Wood Cutting is Here … It’s Okay.

I am showing my age, I guess.  This world is saturated with technology … I purposely think back to when  I was a kiddo growing up in the rural South: rotary phones (no touchtone); phones only with chords; computers were something people talked about, but they were not in people’s homes.  Enough … Yes, I know.  No one really wants to reflect on the pre-technology days … Well, maybe some of us do.  I am obviously not anti-technology, otherwise I would not have a blog; nor a cell phone; nor a laptop; nor a desktop …

Being outside, up here at 8800 feet, an hour west of Denver, my heart, mind and soul literally drinks in the elements of nature.  Tim w icicleI told my kids today in the old Subaru, as we looked out the windows, that I was going to miss the snow, as it is starting to diminish.  The snow is an experience that I cannot really describe in terms that you have not already heard before.  Thus, to prevent the irritation of redundancy, I will just say “snow”.  The snow is awesome.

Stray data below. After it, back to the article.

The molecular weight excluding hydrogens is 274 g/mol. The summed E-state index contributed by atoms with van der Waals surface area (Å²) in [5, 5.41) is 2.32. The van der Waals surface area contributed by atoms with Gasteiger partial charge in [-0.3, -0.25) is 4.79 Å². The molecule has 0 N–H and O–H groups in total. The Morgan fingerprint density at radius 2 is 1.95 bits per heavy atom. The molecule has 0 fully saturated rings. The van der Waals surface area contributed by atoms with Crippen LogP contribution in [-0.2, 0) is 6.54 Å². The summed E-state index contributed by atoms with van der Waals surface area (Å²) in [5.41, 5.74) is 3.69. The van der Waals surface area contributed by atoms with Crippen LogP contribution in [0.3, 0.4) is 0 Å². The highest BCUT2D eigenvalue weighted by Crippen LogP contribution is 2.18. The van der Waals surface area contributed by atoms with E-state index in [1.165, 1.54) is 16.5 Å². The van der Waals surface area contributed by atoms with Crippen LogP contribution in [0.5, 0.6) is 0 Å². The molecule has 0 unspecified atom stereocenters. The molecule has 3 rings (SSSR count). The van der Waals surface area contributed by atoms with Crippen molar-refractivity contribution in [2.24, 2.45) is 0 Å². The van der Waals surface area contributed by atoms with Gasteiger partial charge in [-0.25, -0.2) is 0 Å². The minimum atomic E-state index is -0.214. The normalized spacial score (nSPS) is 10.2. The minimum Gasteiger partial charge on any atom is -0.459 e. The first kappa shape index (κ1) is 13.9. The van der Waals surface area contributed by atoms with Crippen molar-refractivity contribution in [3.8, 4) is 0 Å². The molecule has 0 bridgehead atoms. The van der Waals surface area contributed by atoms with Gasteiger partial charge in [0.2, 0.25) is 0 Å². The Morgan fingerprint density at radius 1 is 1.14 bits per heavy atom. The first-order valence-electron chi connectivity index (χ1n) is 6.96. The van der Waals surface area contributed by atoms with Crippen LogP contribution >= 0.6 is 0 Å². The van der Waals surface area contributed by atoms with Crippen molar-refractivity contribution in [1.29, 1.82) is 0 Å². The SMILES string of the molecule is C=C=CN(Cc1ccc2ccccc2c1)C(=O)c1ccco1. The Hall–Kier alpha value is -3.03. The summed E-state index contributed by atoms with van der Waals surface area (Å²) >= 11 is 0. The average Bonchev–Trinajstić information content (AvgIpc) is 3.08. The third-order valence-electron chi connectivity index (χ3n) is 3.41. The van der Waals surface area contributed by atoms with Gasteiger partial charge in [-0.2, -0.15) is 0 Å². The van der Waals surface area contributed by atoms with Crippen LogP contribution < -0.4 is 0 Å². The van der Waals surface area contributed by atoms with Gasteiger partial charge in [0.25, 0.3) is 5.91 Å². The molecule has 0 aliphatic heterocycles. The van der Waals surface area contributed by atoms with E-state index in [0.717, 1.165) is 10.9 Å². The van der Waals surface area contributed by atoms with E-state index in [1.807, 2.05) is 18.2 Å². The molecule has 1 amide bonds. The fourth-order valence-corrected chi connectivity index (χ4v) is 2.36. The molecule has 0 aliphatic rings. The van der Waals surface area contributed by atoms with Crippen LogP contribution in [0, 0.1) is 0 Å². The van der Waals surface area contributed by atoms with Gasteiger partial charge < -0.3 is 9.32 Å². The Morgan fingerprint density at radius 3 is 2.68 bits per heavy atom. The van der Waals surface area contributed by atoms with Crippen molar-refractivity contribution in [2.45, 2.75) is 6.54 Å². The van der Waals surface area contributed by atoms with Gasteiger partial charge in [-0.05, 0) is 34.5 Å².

I had a large pile of 18 inch logs that were never chopped for firewood. Today I worked on that, and my goal is to get the “chopped wood” pile as big as I can.  There is something about a pile of firewood that is pleasing to my eyes, and to my psyche.  wood pile

When I was a kid, I heard chainsaws, during the he summer, fall, and early winter, and I assumed that I would never have any interest in running a chainsaw.  But, for the last 8 years I have needed a chainsaw for the wood … which fuels our woodstove.

The sound is never pleasant.  But, I appreciate being able to see the results of my labor.  To know, simply by looking at the logs that have been cut, that I have made some progress is a most therapeutic experience.   I also like the smell of the timber and the sawdust.  I enjoy working by myself, with no one else around.

For the last 15 years, I have been a psychotherapist.  Often times, especially working with high-risk children and adults and families, progress is not always evident.  Working with addicts, relapse is common.  And when you have clients who have overdosed, whether accidentally or intentionally, you find that it is easy and common to question your work, your investment into people, and the progress that has been made.

Wood cutting season.  It’s here.  And, it’s going to be okay

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